The Church of Great Saint John the Baptist was built as a Gothic style fort-church probably in the end of 13th century but before 1330's. It is a typical Central-Estonian church with three naves. There is a rectangular east choir and tetragonal west tower. The portals of the church are remarkable. During the wars the pillars and arches of the church were destroyed. Supposedly, the church had round pillars. The wooden ceilings were built when the church was reconstructed.
Late baroque organ prospect (by Johann Andreas Stein, 1804) covers the organ made by the Kriisa brothers in 1937. The altar wall dates back to 1870 and was created by Johann Gottfried Mühlenhausen. The altar painting of church is “Jesus Christ on the Cross”. There is a monument of Hans Heinrich von Fersen, a memorial plaque for Alexander von Fersen, and a unique cross from 1598, one of the oldest in Estonia, in that church.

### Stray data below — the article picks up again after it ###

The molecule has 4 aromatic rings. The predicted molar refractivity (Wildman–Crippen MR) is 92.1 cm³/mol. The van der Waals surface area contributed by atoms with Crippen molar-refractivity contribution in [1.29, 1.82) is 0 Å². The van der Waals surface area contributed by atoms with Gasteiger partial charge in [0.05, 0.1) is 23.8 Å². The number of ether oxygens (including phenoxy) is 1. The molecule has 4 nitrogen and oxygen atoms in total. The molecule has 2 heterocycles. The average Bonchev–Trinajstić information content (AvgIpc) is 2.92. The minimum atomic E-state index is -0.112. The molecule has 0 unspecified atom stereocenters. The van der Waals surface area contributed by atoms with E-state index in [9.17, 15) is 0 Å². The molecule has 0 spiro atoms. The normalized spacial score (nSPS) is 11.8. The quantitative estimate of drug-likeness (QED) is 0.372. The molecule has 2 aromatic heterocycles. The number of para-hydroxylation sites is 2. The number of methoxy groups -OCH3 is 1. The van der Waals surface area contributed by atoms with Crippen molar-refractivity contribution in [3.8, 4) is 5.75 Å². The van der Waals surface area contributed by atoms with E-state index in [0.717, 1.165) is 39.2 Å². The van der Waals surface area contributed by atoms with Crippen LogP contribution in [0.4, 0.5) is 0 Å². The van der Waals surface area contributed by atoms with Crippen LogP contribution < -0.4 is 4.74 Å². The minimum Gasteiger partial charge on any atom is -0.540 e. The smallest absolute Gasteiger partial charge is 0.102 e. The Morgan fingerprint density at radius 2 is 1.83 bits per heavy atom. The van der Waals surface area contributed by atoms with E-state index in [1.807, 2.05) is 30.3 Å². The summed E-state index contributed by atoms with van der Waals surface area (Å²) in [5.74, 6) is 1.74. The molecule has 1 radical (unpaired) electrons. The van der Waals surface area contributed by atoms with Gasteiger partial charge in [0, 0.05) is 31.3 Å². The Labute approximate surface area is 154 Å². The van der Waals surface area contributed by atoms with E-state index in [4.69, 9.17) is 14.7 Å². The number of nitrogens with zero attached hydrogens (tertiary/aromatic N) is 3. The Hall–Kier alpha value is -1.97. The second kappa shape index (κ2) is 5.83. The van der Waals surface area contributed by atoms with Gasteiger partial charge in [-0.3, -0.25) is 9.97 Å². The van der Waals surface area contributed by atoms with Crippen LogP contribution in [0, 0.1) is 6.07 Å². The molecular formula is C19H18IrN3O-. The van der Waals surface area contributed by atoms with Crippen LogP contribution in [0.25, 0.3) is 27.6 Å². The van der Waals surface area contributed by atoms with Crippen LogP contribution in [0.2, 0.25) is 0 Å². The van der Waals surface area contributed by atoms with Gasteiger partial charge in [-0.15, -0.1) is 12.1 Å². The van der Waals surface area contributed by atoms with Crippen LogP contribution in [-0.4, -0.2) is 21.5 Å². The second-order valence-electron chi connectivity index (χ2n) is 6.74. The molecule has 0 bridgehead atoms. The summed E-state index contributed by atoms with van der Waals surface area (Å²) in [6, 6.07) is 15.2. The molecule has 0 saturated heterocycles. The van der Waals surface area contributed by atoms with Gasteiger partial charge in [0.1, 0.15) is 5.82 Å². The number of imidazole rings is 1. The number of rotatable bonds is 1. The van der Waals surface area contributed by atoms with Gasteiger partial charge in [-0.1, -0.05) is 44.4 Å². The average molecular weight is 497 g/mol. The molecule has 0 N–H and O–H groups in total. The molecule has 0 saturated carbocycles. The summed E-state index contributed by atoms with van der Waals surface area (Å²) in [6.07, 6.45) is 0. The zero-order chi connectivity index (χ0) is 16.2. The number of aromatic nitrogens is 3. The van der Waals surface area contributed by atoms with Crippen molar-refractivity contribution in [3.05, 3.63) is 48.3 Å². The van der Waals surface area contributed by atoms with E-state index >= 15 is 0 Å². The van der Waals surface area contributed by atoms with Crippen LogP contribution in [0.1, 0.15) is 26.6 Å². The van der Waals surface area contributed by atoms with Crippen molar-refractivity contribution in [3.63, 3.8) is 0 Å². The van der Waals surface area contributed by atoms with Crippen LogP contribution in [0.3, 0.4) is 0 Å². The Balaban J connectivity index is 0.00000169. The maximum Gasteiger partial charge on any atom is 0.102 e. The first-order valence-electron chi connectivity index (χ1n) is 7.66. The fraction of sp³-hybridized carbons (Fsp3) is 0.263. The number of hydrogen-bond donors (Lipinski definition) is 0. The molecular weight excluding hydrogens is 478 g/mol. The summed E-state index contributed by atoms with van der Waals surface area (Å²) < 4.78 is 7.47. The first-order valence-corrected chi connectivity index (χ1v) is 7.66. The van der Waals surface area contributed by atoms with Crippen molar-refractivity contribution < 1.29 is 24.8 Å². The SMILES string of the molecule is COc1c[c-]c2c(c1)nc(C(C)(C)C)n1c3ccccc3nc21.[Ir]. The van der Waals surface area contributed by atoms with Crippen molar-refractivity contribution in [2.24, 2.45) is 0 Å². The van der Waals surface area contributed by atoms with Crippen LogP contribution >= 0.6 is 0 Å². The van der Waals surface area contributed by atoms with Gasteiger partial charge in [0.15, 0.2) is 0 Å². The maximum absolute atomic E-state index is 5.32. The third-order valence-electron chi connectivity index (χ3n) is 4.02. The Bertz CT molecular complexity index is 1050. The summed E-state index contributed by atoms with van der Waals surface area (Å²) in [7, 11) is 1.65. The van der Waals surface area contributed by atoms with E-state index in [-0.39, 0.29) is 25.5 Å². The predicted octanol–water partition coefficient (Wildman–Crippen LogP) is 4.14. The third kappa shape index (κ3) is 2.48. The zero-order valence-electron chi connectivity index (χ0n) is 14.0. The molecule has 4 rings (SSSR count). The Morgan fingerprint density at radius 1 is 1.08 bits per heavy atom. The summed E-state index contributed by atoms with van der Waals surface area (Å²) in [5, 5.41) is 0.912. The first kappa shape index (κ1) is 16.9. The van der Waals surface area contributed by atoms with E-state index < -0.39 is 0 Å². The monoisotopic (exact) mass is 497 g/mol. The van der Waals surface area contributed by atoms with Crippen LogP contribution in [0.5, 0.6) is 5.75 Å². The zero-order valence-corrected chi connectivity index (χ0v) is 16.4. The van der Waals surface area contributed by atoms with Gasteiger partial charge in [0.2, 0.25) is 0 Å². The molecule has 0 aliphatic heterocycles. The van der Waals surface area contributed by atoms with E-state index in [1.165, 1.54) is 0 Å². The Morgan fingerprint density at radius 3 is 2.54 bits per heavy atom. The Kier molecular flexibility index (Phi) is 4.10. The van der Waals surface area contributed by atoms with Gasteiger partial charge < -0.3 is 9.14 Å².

Manarola is a small town, a frazione of the comune of Riomaggiore. It is the second-smallest of the famous Cinque Terre towns frequented by tourists, with a population of 353.
Manarola may be the oldest of the towns in the Cinque Terre, with the cornerstone of the church, San Lorenzo, dating from 1338. The local dialect is Manarolese, which is marginally different from the dialects in the nearby area. The name 'Manarola' is probably a dialectical evolution of the Latin, 'magna rota'. In the Manarolese dialect this was changed to 'magna roea' which means 'large wheel', in reference to the mill wheel in the town.
Manarola's primary industries have traditionally been fishing and wine-making. The local wine, called Sciacchetrà, is especially renowned; references from Roman writings mention the high quality of the wine produced in the region.